Erythroderma (Generalized Exfoliative Dermatitis) Clinical Presentation

Updated: Jun 03, 2018
  • Author: Sanusi H Umar, MD, FAAD; Chief Editor: Dirk M Elston, MD  more...
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Presentation

History

History is the most important aid in diagnosing exfoliative dermatitis (ED). [9] Patients may have a history of the primary disease (eg, psoriasis, atopic dermatitis). Elicit a comprehensive drug history, including over-the-counter drugs.

Disease usually evolves rapidly when it results from drug allergens, lymphoma, leukemia, or staphylococcal scalded skin syndrome. Disease evolution is more gradual when it results from psoriasis, atopic dermatitis, or the spread of primary disease.

Pruritus is a prominent and frequent symptom. Malaise, fever, and chills may occur.

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Physical Examination

Patients often present with generalized erythema. Scaling appears 2-6 days after the onset of erythema, usually starting from flexural areas. Pruritus commonly results in excoriations. When exfoliative dermatitis (ED) persists for weeks, hair may shed; nails may become ridged and thickened and also may shed. Periorbital skin may be inflamed and edematous, resulting in ectropion (with consequent epiphora).

In chronic cases, pigmentary disturbances can occur (especially in darker-skinned races); patchy or widespread loss of pigment (resembling vitiligo) has been reported.

Diligent search for residual signs of underlying disease occasionally yields dividends. Residual signs may include the following:

  • Islands of sparing in pityriasis rubra pilaris
  • Few typical psoriatic plaques in psoriasis
  • Eyelid lesion may be a presenting symptom of mycosis fungoides, a cause of exfoliative dermatitis [10]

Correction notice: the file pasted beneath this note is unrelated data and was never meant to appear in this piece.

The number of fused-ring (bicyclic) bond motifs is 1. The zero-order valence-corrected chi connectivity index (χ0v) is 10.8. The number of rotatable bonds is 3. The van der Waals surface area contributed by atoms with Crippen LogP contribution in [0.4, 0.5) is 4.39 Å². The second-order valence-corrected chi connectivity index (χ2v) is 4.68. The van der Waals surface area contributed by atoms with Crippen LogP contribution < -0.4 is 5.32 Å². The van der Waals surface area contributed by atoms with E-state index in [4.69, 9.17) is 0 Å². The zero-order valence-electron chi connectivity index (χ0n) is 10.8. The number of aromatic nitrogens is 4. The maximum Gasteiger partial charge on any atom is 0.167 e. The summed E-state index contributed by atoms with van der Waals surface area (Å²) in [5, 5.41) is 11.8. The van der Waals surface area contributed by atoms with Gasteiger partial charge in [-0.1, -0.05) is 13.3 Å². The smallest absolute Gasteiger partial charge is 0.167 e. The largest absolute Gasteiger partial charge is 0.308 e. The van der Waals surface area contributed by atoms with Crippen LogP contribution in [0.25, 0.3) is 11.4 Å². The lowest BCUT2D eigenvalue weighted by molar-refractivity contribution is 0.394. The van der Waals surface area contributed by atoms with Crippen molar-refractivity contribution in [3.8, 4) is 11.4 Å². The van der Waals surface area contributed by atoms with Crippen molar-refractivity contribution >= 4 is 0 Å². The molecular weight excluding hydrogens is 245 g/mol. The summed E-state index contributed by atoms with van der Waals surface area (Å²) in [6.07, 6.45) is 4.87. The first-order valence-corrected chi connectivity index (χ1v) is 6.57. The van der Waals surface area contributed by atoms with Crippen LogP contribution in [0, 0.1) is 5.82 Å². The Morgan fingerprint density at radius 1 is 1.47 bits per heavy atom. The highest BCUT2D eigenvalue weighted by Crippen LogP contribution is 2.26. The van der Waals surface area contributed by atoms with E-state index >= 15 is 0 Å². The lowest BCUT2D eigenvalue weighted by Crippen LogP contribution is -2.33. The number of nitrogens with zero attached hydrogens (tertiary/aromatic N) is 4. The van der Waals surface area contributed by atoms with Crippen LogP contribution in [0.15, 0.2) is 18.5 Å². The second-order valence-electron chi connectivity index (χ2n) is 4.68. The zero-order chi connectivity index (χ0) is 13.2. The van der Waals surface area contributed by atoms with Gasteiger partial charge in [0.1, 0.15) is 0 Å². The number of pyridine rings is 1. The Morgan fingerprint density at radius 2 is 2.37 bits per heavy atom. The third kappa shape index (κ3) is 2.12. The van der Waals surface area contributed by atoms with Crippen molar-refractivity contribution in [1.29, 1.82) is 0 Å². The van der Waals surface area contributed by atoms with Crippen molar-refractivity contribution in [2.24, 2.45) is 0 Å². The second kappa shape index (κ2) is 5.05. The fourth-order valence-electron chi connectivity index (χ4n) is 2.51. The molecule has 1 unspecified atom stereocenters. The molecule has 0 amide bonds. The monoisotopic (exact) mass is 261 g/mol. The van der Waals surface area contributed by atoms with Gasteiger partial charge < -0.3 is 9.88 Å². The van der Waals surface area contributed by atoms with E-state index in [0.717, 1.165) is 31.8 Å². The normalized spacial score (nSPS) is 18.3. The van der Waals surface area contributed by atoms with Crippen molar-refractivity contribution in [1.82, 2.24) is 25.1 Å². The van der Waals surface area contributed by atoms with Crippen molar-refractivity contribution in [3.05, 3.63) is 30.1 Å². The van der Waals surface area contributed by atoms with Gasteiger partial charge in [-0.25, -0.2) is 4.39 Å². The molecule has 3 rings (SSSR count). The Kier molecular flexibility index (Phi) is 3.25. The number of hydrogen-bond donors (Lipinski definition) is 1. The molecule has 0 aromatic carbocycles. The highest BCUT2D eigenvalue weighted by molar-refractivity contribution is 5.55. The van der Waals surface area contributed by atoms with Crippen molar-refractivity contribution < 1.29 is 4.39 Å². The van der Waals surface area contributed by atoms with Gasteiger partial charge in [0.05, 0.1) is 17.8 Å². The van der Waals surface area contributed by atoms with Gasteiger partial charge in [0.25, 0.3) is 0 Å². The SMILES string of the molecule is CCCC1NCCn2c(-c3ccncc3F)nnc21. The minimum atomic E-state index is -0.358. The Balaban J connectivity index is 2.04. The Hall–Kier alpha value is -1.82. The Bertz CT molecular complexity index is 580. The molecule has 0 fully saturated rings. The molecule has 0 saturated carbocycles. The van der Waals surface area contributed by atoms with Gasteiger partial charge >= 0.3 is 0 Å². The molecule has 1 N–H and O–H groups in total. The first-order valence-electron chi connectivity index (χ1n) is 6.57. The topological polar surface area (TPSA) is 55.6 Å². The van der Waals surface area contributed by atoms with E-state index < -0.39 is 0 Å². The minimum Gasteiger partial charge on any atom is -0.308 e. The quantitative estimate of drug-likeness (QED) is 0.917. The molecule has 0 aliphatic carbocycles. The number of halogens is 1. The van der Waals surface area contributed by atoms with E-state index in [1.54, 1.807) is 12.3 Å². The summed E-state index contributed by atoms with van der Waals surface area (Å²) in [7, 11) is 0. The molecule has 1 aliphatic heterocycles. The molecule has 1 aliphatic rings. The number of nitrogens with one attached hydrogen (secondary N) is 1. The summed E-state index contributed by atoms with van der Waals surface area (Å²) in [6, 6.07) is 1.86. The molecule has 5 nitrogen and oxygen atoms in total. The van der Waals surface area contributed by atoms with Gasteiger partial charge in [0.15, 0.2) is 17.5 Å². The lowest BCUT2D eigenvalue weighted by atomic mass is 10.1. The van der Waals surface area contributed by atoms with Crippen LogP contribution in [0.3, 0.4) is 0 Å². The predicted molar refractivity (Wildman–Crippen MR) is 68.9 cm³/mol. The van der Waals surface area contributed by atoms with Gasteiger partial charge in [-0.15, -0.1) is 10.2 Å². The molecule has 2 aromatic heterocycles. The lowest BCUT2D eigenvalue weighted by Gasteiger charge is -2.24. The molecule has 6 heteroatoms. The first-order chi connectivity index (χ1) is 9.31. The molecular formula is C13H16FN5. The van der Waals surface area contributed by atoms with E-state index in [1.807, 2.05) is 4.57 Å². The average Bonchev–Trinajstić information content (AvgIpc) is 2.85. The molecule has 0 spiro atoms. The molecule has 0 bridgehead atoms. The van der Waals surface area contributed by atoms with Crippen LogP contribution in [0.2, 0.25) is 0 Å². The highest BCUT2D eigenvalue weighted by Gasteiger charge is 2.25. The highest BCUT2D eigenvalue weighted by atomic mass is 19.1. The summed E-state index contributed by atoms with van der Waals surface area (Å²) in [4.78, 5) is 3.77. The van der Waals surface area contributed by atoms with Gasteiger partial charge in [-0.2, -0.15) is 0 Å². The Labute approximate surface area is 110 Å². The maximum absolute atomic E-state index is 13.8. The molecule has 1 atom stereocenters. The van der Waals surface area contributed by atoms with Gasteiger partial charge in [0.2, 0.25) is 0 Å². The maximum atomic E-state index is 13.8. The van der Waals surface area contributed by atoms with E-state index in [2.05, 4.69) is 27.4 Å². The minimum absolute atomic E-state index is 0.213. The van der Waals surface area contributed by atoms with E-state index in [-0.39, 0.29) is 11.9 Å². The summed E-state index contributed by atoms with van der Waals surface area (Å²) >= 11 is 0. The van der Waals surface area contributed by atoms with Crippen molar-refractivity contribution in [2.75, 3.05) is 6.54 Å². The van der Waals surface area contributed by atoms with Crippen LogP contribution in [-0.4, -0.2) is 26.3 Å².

• Papules or oral lesions of lichen planus
  • Superficial blisters of pemphigus foliaceus
  • Erythematous papular lesions of an early drug eruption

Dermatopathic lymphadenopathy can occur in exfoliative dermatitis not caused by lymphoma or leukemia. A lymph node biopsy is advised when lymph nodes exhibit lymphomatous characteristics (eg, large size, rubbery consistency) and the cause of exfoliative dermatitis is undetermined.

The general picture is modified according to the nature of the underlying disease and the patient's general physical condition.

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Causes

Determining specific etiologies in exfoliative dermatitis (ED) often is not possible; however, it is necessary to attempt since etiology may impact disease course and management options. The list of conditions that can cause exfoliative dermatitis is extensive and continues to expand. Cutaneous diseases that cause exfoliative dermatitis and the systemic diseases associated with them include the following:

The most common causes of exfoliative dermatitis are best remembered by the mnemonic device ID-SCALP. The causes and their frequencies are as follows:

  • Idiopathic - 30%
  • Drug allergy - 28%
  • Seborrheic dermatitis - 2%
  • Contact dermatitis - 3%